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An elderly woman in Belgium was simultaneously infected with two COVID-19 variants of concern, according to a report describing one of the first documented cases of co-infection.
The authors said their findings highlight the need for health care providers to be watchful for double infections and the emergence of new variants.
The 90-year-old woman was hospitalized in Aalst, Belgium, on March 3, after a series of falls. She tested positive for the SARS-CoV-2 virus the same day. The woman, who lived alone and received nursing care at home, had not received a COVID vaccine.
When she entered the hospital, her oxygen levels were good and she showed no signs of respiratory distress. But she developed rapidly worsening respiratory symptoms and died five days later.
Testing of the woman's respiratory samples showed she had been infected by two COVID variants of concern: the Alpha variant first detected in the U.K., and the Beta variant first detected in South Africa.
"Both these variants were circulating in Belgium at the time, so it is likely that the lady was co-infected with different viruses from two different people," said study author Anne Vankeerberghen, a molecular biologist at OLV Hospital, where the woman was treated. "Unfortunately, we don't know how she became infected."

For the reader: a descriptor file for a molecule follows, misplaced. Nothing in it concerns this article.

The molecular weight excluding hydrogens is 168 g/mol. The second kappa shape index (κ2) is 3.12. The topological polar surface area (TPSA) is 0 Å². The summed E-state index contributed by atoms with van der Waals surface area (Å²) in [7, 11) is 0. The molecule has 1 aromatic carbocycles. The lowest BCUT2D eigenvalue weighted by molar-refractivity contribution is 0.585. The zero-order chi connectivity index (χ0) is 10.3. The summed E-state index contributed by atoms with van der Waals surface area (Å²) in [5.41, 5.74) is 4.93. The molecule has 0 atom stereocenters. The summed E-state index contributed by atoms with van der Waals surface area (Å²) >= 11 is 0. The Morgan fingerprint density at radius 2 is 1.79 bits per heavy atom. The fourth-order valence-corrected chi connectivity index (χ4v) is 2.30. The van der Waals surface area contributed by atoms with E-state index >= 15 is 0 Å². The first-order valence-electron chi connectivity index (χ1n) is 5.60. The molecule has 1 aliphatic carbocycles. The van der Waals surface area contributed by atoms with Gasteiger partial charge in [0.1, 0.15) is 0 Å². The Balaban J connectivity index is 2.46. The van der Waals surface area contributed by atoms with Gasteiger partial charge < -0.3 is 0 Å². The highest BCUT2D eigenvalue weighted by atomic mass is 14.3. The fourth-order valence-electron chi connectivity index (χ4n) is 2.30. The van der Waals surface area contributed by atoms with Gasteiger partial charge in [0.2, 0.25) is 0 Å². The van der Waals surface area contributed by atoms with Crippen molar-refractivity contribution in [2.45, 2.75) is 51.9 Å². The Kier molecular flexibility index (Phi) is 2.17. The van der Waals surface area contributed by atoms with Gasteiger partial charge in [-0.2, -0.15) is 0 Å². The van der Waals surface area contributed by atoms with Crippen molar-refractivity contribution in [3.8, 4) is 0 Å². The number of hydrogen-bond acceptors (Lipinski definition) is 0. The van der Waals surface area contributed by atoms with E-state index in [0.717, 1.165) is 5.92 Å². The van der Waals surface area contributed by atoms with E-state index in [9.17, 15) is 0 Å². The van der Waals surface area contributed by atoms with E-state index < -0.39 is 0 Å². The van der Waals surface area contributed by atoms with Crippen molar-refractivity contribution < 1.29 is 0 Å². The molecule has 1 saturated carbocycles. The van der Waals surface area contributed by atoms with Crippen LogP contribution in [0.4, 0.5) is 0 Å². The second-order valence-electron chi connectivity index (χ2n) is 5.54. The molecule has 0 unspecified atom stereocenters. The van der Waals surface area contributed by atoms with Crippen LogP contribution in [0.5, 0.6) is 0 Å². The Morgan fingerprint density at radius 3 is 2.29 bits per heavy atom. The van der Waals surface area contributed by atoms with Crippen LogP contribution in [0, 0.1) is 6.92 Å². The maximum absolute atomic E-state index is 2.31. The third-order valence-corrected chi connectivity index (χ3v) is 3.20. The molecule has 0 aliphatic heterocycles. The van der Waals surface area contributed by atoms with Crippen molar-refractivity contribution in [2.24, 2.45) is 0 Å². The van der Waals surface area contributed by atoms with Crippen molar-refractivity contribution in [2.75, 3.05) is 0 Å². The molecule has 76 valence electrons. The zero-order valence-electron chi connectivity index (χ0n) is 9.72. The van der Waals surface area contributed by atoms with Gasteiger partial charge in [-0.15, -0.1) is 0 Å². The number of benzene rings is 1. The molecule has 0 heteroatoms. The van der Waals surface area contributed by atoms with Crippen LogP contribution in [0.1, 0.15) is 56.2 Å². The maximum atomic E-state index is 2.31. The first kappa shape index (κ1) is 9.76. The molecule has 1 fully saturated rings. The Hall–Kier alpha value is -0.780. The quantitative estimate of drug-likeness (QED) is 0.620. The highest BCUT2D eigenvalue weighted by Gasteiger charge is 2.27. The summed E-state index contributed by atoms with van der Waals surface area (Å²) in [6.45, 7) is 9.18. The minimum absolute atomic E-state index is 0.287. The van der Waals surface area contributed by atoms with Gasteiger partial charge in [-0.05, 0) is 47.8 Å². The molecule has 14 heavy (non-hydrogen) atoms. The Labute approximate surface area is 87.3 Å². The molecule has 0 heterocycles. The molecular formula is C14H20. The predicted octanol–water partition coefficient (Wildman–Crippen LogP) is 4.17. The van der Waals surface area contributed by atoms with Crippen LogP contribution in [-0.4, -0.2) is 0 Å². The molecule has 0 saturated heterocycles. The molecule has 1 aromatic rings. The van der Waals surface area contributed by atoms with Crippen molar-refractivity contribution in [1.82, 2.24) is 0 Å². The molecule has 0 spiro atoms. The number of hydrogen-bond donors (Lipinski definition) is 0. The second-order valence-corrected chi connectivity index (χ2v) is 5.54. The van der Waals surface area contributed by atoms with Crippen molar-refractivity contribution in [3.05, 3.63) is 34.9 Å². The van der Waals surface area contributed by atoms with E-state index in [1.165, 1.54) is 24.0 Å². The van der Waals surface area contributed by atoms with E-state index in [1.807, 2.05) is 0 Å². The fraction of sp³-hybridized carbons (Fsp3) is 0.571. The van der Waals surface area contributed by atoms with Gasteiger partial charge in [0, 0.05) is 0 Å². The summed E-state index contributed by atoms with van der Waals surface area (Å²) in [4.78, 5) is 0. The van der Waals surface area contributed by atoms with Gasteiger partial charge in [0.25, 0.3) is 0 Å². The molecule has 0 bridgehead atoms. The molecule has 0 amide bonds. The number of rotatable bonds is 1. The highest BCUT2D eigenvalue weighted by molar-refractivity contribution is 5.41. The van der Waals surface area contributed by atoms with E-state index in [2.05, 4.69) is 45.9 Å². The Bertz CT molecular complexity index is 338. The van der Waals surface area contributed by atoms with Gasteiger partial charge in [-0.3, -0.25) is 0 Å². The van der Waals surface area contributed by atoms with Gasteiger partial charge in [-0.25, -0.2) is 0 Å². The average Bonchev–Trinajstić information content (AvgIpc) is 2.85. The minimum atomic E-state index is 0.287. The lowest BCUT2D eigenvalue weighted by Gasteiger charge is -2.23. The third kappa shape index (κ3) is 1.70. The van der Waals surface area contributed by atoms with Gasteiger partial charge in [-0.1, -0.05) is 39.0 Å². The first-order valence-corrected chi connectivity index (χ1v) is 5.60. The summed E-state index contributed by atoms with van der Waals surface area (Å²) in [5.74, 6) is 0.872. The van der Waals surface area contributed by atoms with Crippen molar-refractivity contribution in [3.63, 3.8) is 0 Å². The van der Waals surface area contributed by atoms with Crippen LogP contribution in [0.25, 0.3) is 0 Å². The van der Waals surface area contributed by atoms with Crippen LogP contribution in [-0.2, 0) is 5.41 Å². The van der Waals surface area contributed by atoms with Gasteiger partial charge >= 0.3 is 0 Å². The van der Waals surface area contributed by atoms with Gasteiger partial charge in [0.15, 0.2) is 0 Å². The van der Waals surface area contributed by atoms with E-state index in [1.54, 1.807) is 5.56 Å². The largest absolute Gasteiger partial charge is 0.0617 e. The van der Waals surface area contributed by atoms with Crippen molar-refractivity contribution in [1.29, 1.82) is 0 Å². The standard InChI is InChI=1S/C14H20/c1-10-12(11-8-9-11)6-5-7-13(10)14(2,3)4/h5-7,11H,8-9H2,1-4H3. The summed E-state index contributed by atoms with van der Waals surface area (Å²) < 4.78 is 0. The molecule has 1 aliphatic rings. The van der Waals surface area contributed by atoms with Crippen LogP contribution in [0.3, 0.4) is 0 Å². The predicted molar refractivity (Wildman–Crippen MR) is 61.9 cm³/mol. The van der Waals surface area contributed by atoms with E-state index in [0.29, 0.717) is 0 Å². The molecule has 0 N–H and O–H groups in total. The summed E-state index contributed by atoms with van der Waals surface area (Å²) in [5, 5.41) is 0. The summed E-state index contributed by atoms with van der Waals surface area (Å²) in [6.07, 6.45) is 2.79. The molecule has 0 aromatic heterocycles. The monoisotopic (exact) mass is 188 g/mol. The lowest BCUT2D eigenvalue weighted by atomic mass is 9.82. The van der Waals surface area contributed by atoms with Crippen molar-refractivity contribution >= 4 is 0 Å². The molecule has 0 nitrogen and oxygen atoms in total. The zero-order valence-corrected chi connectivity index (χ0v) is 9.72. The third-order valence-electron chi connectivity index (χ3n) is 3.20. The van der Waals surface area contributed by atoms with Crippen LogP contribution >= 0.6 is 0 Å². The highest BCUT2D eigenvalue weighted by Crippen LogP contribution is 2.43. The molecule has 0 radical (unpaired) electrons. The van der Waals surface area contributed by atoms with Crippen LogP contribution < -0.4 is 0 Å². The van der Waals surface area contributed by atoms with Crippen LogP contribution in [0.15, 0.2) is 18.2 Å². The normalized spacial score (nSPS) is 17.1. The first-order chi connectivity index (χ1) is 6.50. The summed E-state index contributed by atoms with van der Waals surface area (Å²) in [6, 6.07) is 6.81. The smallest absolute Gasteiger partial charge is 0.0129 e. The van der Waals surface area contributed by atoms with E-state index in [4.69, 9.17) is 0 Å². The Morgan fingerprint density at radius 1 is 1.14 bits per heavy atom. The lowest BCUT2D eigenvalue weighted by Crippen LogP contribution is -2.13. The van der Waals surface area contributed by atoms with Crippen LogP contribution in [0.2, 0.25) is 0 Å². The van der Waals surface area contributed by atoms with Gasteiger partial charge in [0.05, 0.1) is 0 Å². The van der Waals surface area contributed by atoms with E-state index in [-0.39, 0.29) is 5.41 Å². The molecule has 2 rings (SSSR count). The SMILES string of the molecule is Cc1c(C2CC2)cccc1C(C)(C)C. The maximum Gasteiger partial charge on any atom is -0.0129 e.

Whether the co-infection contributed to her fast deterioration is unclear, Vankeerberghen said.
The case study was to be presented Saturday at the virtual European Congress of Clinical Microbiology & Infectious Diseases. Research presented at meetings is typically considered preliminary until published in a peer-reviewed journal.
"Up to now, there have been no other published cases," she pointed out in a meeting news release. "However, the global occurrence of this phenomenon is probably underestimated due to limited testing for variants of concern and the lack of a simple way to identify co-infections with whole genome sequencing."
Since co-infections with variants of concern can only be detected by variant of concern (VOC)-analysis of positive samples, Vankeerberghen offered an alternative. She urged scientists to use PCR tests to perform fast, easy and inexpensive VOC-analysis on a large share of their positive samples, rather than genome sequencing on a small fraction.
"Independent of the technique used, being alert to co-infections remains crucial," she said.
SOURCE: European Congress of Clinical Microbiology & Infectious Diseases, news release, July 10, 2021
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